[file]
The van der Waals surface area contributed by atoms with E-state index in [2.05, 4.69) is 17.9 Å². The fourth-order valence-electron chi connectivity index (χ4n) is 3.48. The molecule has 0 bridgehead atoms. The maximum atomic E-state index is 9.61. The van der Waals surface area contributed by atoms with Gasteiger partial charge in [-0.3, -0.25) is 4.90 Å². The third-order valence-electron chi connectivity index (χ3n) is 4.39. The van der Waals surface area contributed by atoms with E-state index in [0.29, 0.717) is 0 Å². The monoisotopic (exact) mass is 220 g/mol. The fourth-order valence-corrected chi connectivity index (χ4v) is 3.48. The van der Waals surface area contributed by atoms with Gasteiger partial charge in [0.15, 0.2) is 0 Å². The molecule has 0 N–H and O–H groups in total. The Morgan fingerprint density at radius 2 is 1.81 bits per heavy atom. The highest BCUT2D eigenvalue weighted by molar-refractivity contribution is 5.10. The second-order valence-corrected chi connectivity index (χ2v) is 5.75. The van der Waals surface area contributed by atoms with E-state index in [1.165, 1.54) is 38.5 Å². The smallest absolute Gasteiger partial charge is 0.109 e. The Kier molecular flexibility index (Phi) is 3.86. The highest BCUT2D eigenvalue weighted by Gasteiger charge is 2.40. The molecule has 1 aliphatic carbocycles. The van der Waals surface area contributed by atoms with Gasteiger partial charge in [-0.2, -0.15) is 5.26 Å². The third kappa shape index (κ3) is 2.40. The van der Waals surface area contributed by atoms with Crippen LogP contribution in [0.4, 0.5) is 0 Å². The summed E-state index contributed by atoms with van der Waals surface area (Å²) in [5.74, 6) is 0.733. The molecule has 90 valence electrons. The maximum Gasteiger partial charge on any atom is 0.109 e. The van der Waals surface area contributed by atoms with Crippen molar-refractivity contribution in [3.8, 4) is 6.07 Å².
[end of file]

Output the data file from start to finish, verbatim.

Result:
The van der Waals surface area contributed by atoms with E-state index in [2.05, 4.69) is 17.9 Å². The fourth-order valence-electron chi connectivity index (χ4n) is 3.48. The molecule has 0 bridgehead atoms. The maximum atomic E-state index is 9.61. The van der Waals surface area contributed by atoms with Gasteiger partial charge in [-0.3, -0.25) is 4.90 Å². The third-order valence-electron chi connectivity index (χ3n) is 4.39. The van der Waals surface area contributed by atoms with E-state index in [0.29, 0.717) is 0 Å². The monoisotopic (exact) mass is 220 g/mol. The fourth-order valence-corrected chi connectivity index (χ4v) is 3.48. The van der Waals surface area contributed by atoms with Gasteiger partial charge in [0.15, 0.2) is 0 Å². The molecule has 0 N–H and O–H groups in total. The Morgan fingerprint density at radius 2 is 1.81 bits per heavy atom. The highest BCUT2D eigenvalue weighted by molar-refractivity contribution is 5.10. The second-order valence-corrected chi connectivity index (χ2v) is 5.75. The van der Waals surface area contributed by atoms with E-state index in [1.165, 1.54) is 38.5 Å². The smallest absolute Gasteiger partial charge is 0.109 e. The Kier molecular flexibility index (Phi) is 3.86. The highest BCUT2D eigenvalue weighted by Gasteiger charge is 2.40. The molecule has 1 aliphatic carbocycles. The van der Waals surface area contributed by atoms with Gasteiger partial charge in [-0.2, -0.15) is 5.26 Å². The third kappa shape index (κ3) is 2.40. The van der Waals surface area contributed by atoms with Crippen LogP contribution in [0.4, 0.5) is 0 Å². The summed E-state index contributed by atoms with van der Waals surface area (Å²) in [5.74, 6) is 0.733. The molecule has 90 valence electrons. The maximum Gasteiger partial charge on any atom is 0.109 e. The van der Waals surface area contributed by atoms with Crippen molar-refractivity contribution in [3.8, 4) is 6.07 Å².